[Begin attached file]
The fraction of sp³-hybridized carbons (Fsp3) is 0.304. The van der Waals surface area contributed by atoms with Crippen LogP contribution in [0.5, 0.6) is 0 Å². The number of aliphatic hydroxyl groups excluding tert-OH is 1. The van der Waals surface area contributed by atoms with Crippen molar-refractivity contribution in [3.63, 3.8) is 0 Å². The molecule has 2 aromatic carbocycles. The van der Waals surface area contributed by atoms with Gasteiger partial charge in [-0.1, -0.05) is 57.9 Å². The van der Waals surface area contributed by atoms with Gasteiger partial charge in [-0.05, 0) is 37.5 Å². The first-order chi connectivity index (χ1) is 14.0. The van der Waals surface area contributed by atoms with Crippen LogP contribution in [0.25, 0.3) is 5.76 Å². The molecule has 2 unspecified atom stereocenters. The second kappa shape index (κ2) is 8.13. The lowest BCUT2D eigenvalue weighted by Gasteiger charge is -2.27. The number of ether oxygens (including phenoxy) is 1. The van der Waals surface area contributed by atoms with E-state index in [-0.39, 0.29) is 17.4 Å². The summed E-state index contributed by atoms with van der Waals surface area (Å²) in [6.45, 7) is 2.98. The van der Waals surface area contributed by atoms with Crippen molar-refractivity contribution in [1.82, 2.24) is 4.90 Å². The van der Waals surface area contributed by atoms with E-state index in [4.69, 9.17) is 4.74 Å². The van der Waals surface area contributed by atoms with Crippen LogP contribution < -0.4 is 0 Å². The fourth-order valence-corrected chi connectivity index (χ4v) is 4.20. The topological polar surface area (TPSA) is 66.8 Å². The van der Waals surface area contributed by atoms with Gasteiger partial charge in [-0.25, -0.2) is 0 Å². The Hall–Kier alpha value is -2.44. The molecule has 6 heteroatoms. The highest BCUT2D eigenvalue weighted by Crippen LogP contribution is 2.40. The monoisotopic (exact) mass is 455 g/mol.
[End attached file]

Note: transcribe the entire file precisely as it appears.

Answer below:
The fraction of sp³-hybridized carbons (Fsp3) is 0.304. The van der Waals surface area contributed by atoms with Crippen LogP contribution in [0.5, 0.6) is 0 Å². The number of aliphatic hydroxyl groups excluding tert-OH is 1. The van der Waals surface area contributed by atoms with Crippen molar-refractivity contribution in [3.63, 3.8) is 0 Å². The molecule has 2 aromatic carbocycles. The van der Waals surface area contributed by atoms with Gasteiger partial charge in [-0.1, -0.05) is 57.9 Å². The van der Waals surface area contributed by atoms with Gasteiger partial charge in [-0.05, 0) is 37.5 Å². The first-order chi connectivity index (χ1) is 14.0. The van der Waals surface area contributed by atoms with Crippen LogP contribution in [0.25, 0.3) is 5.76 Å². The molecule has 2 unspecified atom stereocenters. The second kappa shape index (κ2) is 8.13. The lowest BCUT2D eigenvalue weighted by Gasteiger charge is -2.27. The number of ether oxygens (including phenoxy) is 1. The van der Waals surface area contributed by atoms with E-state index in [-0.39, 0.29) is 17.4 Å². The summed E-state index contributed by atoms with van der Waals surface area (Å²) in [6.45, 7) is 2.98. The van der Waals surface area contributed by atoms with Crippen molar-refractivity contribution in [1.82, 2.24) is 4.90 Å². The van der Waals surface area contributed by atoms with E-state index in [4.69, 9.17) is 4.74 Å². The van der Waals surface area contributed by atoms with Crippen LogP contribution < -0.4 is 0 Å². The fourth-order valence-corrected chi connectivity index (χ4v) is 4.20. The topological polar surface area (TPSA) is 66.8 Å². The van der Waals surface area contributed by atoms with Gasteiger partial charge in [-0.25, -0.2) is 0 Å². The Hall–Kier alpha value is -2.44. The molecule has 6 heteroatoms. The highest BCUT2D eigenvalue weighted by Crippen LogP contribution is 2.40. The monoisotopic (exact) mass is 455 g/mol.